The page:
Sunday, August 9, 2009

Masjid Al-Aqsa

The heart of the Palestinian-Israeli struggle is the city of Jerusalem, and the heart of Jerusalem, at least for the Muslim, is the Al-Aqsa Mosque. Muslims believe this to be Islam’s third most holy site, following only the Haram Mosque in Mecca and the Green Dome in Medina.

Muslims believe that Muhammad took a miraculous night journey from Mecca to the Al-Aqsa Mosque in Jerusalem, where he met with Jesus and other prophets and received special instructions from Allah concerning the establishment of Islam. The fact that the Al-Aqsa Mosque in Jerusalem was not built for another 80 years and Muhammad never physically visited Jerusalem does not seem to be important in Muslim thinking.

A literal translation of Quran 17:1 says, “Glorious is the one who took his servant by night from the Haram Mosque to the Al-Aqsa Mosque.” Muslim translators disingenuously add “to the Al-Aqsa Mosque in Jerusalem” even though the Arabic says nothing about the Al-Aqsa Mosque being located there.

In a recent study on Al Hayat TV, Zakaria Boutros presented convincing evidence from Islamic sources that the Al-Aqsa Mosque referred to in Sura 17 was a literal mosque located not in Jerusalem but a few miles outside Mecca. His evidence follows:

In the Book of Raids, early Muslim historian and biographer Waqidi described Muhammad’s stay in the village of Jiranah a few miles outside Mecca. He wrote, “The Prophet arrived in Jiranah on Thursday, and remained 13 nights. He then departed Jiranah after praying at the Al-Aqsa Mosque located on the shore of the river bed. The Prophet used to pray there whenever he came to Jiranah.”

Another early historian, Azraqi, described in his book Mecca and its Antiquities a discussion between two men named Muhammad ibn Tariq and Mujahid. Muhammad said, “Mujahid and I agreed on Jiranah, because he informed me the Prophet used to pray at the Al-Aqsa Mosque located on the shore of the river bed. The other nearby mosque, the Al-Adna Mosque, was built by a man from the Quraysh tribe.”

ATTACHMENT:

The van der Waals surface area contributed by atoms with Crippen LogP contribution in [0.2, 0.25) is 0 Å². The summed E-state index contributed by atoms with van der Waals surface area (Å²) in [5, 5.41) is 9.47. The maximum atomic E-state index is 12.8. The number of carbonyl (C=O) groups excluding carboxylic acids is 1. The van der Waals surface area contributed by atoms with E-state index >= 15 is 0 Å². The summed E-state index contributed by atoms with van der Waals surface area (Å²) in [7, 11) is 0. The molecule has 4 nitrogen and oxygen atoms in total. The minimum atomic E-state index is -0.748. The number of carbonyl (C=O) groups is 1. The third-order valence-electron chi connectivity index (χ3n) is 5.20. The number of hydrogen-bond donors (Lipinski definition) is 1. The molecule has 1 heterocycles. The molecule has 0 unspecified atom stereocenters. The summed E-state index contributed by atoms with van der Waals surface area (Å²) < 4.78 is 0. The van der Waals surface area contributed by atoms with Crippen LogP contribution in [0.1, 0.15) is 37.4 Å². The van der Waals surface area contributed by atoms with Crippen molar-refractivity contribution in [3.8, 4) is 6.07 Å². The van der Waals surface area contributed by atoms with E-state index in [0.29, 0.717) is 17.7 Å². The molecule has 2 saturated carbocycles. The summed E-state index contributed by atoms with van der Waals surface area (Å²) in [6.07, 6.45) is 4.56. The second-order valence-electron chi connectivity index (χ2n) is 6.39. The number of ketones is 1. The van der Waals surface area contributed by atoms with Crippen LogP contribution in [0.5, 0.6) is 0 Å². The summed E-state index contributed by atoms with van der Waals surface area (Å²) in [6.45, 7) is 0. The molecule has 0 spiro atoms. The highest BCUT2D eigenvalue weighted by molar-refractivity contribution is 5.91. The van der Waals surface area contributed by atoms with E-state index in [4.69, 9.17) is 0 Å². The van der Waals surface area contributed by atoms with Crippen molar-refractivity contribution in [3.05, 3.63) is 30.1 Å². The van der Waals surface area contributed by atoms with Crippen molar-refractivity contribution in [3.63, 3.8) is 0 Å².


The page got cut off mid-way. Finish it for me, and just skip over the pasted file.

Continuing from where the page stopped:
Al-Aqsa in Arabic means “the farthest point”, and Al-Adna means “the nearest point”. The two mosques were simply named according to their location. The nearer one was the Al-Adna Mosque, and the farther one was Al-Aqsa.

Another early Mecca historian, Ibn Ishaq al-Fakihi noted in his book Ancient and Modern Mecca that Muslims who wanted to perform the Umrah (Minor Pilgrimage) would first purify themselves at the neighboring villages of Tanim and Jiranah. The Al-Adna Mosque in Tanim was significant because Muhammad’s wife Aisha had purified herself there, and the Prophet himself had prayed in the Al-Aqsa Mosque in Jiranah

Hadith historian Abu ‘Ali recorded in Masnad Abu ‘Ali that Umm Salmah heard the Prophet say, “Whoever prepares for the Umrah by purifying himself in the Al-Aqsa Mosque before he goes to the Haram Mosque in Mecca will have his sins forgiven before he even commits them.”

The above sources all indicate that the Al-Aqsa Mosque referred to by Muhammad in Quran 17:1 was the mosque in Jiranah. The famous mosque known today by the same name in Jerusalem was built almost a century later.


Cyril said...

That is a very helpful explanation of a puzzling Islamic claim.

Anonymous said...

Jerusalem was known in early islam as Bayt Al-Maqdis,'House of the Temple', and this doesn't appear anywhere in the koran either.

Dr Mordechai Kedar of Bar-Ilan University defends the Jewishness of Jerusalem, the Jewish capital for over 3000 years, on al Jazeera, speaking in fluent Arabic: